Here's my fear if the Electoral College was ended. Right now, the election is over. My side lost and a horribly wrong person was elected, but it's a fact. Now we make plans for how to deal with the next four years, how to put pressure on Trump to limit the damage he'll do. Without the electoral college, we'd see recounts and challenges and court cases until January. It wouldn't even matter if, within a district, if the election was close. Picking up a few thousand more votes is just as good in a district where your candidate won in a blowout as a tight district or where you lost in a blowout. No candidate would be able to start a transition plan. At some point the courts would have to step in and say "The election results stand as they are" and won't THAT be a popular decision for the losing side.

Again, I don't think the Electoral College is perfect. Every state gets one EC voter per congressional district plus two for the two senators. I think ending winner-take-all is a fine idea, instead have two votes go based on the state-wide popular vote and then have each district pick a EC vote.

But if we're going to get incised about how we do elections, I'm MUCH more interested in standardizing and fixing the way we do it.

First, any required ID has to be easy to get, whether you're a middle class person who has had a driver's license all his life and a birth certificate in a safe deposit box, or a poor person who has never had a driver's license, the birth certificate was lost in a fire or maybe your parents never got one and the DMV is two bus rides away meaning you have to take a day off work to get it.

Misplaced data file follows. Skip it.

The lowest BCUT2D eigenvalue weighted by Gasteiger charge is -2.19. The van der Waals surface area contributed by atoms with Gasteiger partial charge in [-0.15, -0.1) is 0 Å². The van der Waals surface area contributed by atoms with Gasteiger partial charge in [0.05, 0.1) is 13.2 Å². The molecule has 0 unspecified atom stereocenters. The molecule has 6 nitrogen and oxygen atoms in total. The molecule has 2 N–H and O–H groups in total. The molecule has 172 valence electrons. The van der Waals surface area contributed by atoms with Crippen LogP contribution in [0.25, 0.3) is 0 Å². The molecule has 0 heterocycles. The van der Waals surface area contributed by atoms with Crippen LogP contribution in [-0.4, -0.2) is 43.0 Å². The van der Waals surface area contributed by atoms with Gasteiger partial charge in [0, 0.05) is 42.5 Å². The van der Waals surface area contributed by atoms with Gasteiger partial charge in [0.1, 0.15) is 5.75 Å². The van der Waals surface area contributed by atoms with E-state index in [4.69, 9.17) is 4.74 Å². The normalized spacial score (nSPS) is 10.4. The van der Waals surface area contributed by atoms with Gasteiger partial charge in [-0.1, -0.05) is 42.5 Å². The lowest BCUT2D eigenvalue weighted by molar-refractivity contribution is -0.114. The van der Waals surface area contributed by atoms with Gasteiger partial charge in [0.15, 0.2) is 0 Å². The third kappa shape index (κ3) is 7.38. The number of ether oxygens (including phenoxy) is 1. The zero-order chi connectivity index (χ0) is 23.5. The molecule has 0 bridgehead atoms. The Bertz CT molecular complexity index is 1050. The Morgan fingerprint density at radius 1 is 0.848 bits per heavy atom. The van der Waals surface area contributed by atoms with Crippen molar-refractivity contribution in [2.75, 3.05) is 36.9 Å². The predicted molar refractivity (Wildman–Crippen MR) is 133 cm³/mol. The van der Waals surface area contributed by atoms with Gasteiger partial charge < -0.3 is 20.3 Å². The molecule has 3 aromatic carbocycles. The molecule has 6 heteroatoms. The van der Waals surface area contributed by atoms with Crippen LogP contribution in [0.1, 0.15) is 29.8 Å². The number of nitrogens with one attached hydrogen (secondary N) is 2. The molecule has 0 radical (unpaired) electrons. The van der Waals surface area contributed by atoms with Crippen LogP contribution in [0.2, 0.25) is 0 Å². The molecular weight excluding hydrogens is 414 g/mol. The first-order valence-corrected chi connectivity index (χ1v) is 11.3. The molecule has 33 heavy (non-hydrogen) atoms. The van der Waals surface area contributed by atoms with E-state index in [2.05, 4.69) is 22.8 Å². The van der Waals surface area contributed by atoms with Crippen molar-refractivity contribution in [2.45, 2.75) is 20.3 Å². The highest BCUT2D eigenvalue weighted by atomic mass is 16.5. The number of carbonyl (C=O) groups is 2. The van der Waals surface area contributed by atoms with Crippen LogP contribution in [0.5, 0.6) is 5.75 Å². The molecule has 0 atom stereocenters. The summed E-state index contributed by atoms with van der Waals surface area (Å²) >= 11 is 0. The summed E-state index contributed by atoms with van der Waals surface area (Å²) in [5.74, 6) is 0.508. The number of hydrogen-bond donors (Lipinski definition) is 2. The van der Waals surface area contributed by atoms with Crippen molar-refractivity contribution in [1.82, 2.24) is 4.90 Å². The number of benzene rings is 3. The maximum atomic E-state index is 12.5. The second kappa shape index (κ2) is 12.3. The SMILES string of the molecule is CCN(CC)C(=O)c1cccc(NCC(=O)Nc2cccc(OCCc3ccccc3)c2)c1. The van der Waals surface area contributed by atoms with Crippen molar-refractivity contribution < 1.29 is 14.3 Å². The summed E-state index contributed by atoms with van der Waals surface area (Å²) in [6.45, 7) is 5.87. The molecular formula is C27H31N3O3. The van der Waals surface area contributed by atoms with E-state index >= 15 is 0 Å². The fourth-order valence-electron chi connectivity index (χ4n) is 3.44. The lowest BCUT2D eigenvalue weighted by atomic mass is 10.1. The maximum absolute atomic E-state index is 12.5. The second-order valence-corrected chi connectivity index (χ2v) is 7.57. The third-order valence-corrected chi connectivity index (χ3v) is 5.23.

Set standards for vote by mail, number of polling places per capita, early voting so EVERYONE has a chance to vote. And an idea to consider - make it a voting week, 7 days. In high population areas, consider 24/7 voting. Nobody should have to choose between voting and working. Nobody should have to spend hours in line to vote. Nobody should have to stand in a half-mile long line to vote. We're better than that.

Use a computerized national system to track any instance of double-voting. Make that a felony. It'll be a huge waste of money for a problem that doesn't exist, but if I can get the rest I'll throw the right a bone.

And... END GERRYMANDERING. Put every redistricting plan to a non-partisan commission with a judge having to approve them. Every congressional district needs to be poportional to the state's population, as geometrically even as possible, and where possible make the political and ethnic diversity within the districts match the state as a whole.

But DONALD, I hear some whine, that will cost money for the states who can't afford it. OK, make the feds pay it. Feds pay for it, Feds run it. Our elections are worth it.

Two from Earth-2 - Macgyver and Lethal Weapon Sat, 15 Oct 2016 14:39:03 -0700 There are two reboots this season. I like to think of reboots as the "Earth-2" version. (If you don't know, in the DC universe, there are multiple earths with slightly or significant differences of the heroes we know - and if you don't know, I'm curious why you find my stuff interesting.) Both of these shows have some of the same touchstones - but only one really gets the feel.